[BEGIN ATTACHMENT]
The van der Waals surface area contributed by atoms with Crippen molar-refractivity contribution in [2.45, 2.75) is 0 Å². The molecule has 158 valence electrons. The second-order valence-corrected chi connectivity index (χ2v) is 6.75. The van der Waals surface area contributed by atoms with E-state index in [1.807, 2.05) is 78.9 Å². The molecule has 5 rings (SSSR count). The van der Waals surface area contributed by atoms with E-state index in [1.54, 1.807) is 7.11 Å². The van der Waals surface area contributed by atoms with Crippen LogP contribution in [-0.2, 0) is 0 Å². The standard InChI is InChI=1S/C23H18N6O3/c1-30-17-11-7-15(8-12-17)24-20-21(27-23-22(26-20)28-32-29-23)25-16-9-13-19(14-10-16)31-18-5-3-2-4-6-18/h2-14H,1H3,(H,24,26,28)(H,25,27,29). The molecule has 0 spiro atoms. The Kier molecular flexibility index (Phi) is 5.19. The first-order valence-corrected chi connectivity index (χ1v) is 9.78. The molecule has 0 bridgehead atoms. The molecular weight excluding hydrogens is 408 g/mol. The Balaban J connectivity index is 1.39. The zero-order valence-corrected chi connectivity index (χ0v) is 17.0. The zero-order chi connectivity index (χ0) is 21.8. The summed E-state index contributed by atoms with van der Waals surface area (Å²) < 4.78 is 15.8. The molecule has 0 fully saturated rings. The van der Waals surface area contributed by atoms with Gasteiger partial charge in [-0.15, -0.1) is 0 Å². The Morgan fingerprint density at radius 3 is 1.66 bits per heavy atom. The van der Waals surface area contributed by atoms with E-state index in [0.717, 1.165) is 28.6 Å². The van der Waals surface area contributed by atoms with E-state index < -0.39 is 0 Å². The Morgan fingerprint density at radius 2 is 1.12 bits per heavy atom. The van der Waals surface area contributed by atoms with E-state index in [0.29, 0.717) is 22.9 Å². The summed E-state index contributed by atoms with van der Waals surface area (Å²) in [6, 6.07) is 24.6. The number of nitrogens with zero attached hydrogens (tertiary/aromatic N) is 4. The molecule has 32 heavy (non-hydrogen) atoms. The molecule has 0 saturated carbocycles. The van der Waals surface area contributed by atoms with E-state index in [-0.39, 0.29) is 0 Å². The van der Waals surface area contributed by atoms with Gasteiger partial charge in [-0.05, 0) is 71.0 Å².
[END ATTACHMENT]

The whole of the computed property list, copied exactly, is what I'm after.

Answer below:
The van der Waals surface area contributed by atoms with Crippen molar-refractivity contribution in [2.45, 2.75) is 0 Å². The molecule has 158 valence electrons. The second-order valence-corrected chi connectivity index (χ2v) is 6.75. The van der Waals surface area contributed by atoms with E-state index in [1.807, 2.05) is 78.9 Å². The molecule has 5 rings (SSSR count). The van der Waals surface area contributed by atoms with E-state index in [1.54, 1.807) is 7.11 Å². The van der Waals surface area contributed by atoms with Crippen LogP contribution in [-0.2, 0) is 0 Å². The standard InChI is InChI=1S/C23H18N6O3/c1-30-17-11-7-15(8-12-17)24-20-21(27-23-22(26-20)28-32-29-23)25-16-9-13-19(14-10-16)31-18-5-3-2-4-6-18/h2-14H,1H3,(H,24,26,28)(H,25,27,29). The molecule has 0 spiro atoms. The Kier molecular flexibility index (Phi) is 5.19. The first-order valence-corrected chi connectivity index (χ1v) is 9.78. The molecule has 0 bridgehead atoms. The molecular weight excluding hydrogens is 408 g/mol. The Balaban J connectivity index is 1.39. The zero-order valence-corrected chi connectivity index (χ0v) is 17.0. The zero-order chi connectivity index (χ0) is 21.8. The summed E-state index contributed by atoms with van der Waals surface area (Å²) < 4.78 is 15.8. The molecule has 0 fully saturated rings. The van der Waals surface area contributed by atoms with Gasteiger partial charge in [-0.15, -0.1) is 0 Å². The Morgan fingerprint density at radius 3 is 1.66 bits per heavy atom. The van der Waals surface area contributed by atoms with E-state index in [0.717, 1.165) is 28.6 Å². The van der Waals surface area contributed by atoms with E-state index < -0.39 is 0 Å². The Morgan fingerprint density at radius 2 is 1.12 bits per heavy atom. The van der Waals surface area contributed by atoms with E-state index in [0.29, 0.717) is 22.9 Å². The summed E-state index contributed by atoms with van der Waals surface area (Å²) in [6, 6.07) is 24.6. The number of nitrogens with zero attached hydrogens (tertiary/aromatic N) is 4. The molecule has 32 heavy (non-hydrogen) atoms. The molecule has 0 saturated carbocycles. The van der Waals surface area contributed by atoms with E-state index in [-0.39, 0.29) is 0 Å². The van der Waals surface area contributed by atoms with Gasteiger partial charge in [-0.05, 0) is 71.0 Å².